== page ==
But after the mobs progressed from stone-throwing to arson and lynchings, and poor Muslims were left orphaned, signs of a rift began to surface in social media and elsewhere. On the ground, Dalits often protected their Muslim neighbours in the poor and vulnerable bastis, as did other Hindus and Sikhs, but the openly expressed disaffection for Azad played into existing faultlines—a section of Muslims was always uncomfortable with Azad being crowned the “new imam” and wished for the community not to hang on to somebody else’s coat-tails.
Old antipathies fostered this. A ‘Muslim’ leadership often means the natural ascendancy of upper-caste Ashrafs, who do not entirely share the Dalit-Pasmanda unity that comes about via shared living practices. Some also recall that Dalits have often been Hindutva footsoldiers on the frontline of marauding rioters.
Bhim Army spokesperson Kush Ambedkarwadi attributes the rift to deliberate conspiracy. “It’s a creation of the BJP government, which is scared of Dalit-Muslim unity—it’s bad news for them when they come together, as during the anti-CAA protests. In Seelampur and other places, Dalits saved Muslims brothers,” he says. Azad himself, organising a massive show in front of the gleaming, new RSS office in Gujarat, is also serving an official court ban from Delhi—and had sought permission to enter. But in his absence, the debate got far ahead of him.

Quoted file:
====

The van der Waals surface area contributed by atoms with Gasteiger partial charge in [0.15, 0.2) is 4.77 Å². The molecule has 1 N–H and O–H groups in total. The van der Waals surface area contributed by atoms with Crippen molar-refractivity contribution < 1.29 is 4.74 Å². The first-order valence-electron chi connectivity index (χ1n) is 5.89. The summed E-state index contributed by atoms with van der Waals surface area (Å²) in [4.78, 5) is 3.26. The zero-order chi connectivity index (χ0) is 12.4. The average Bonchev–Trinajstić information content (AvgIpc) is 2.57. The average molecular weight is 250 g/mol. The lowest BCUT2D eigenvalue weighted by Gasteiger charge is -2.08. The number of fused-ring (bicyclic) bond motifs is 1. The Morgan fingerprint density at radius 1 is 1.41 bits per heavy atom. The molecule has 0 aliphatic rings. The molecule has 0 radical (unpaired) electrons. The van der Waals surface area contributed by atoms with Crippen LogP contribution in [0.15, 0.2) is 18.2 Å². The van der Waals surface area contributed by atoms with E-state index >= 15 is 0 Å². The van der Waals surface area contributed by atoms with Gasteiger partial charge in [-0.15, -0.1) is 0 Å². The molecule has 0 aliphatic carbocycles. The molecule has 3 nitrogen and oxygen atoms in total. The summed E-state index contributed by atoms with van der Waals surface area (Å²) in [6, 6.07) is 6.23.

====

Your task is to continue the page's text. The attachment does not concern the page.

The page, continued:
Many feel it’s natural for the marginalised groups to come together, but even a Mayawati has not often managed a joint front with great elan—often owing to her own indiscretions. It’s in this space that the anti-CAA protests brought in a new paradigm, blending Ambedkar’s ideals with a new vocabulary of citizenship. “The two communities should have been fighting together from much earlier,” says historian S. Irfan Habib. “They have common causes, and are united by class.” And caste, some would add. Some deny it too. A Jamiat-Ulama-i-Hind spokesperson, for instance, says Islam treats everyone equal—often cited as a classic evasion of caste. “It’s not only about Dalits or Muslims. We want to take everyone along in the protests against CAA. We are neither in favour nor against the Bhim Army,” he says.
Asaduddin Owaisi of AIMIM is another actor here. His ‘Jai Bhim, Jai Meem’ slogan—Bhim stands for Bhimrao Ambedkar and Meem is the Urdu alphabet ‘M’, for Muslim—plots a similar map of unity, in line with his plans to expand his party’s footprint. After tasting success with Prakash Ambedkar’s Vanchit Bahujan Aghadi in Maharashtra, Owaisi was eyeing the Bhim Army for a possible Bihar tie-up. Azad’s presence at a recent AIMIM rally signalled a growing bond. However, the violence in Delhi has muddied the waters…along the predictable ‘Ashraf vs Dalit’ lines. “Owaisi’s party is hurling baseless allegations against Azad,” says a Bhim Army leader. “Muslims are with Dalits. Azad was denied police permission to go to Jaffrabad. We also asked to meet the L-G the day before. That too was denied.” He also cites Azad’s arrest in Hyderabad on January 26 as a sign of Owaisi’s “love for Dalits”.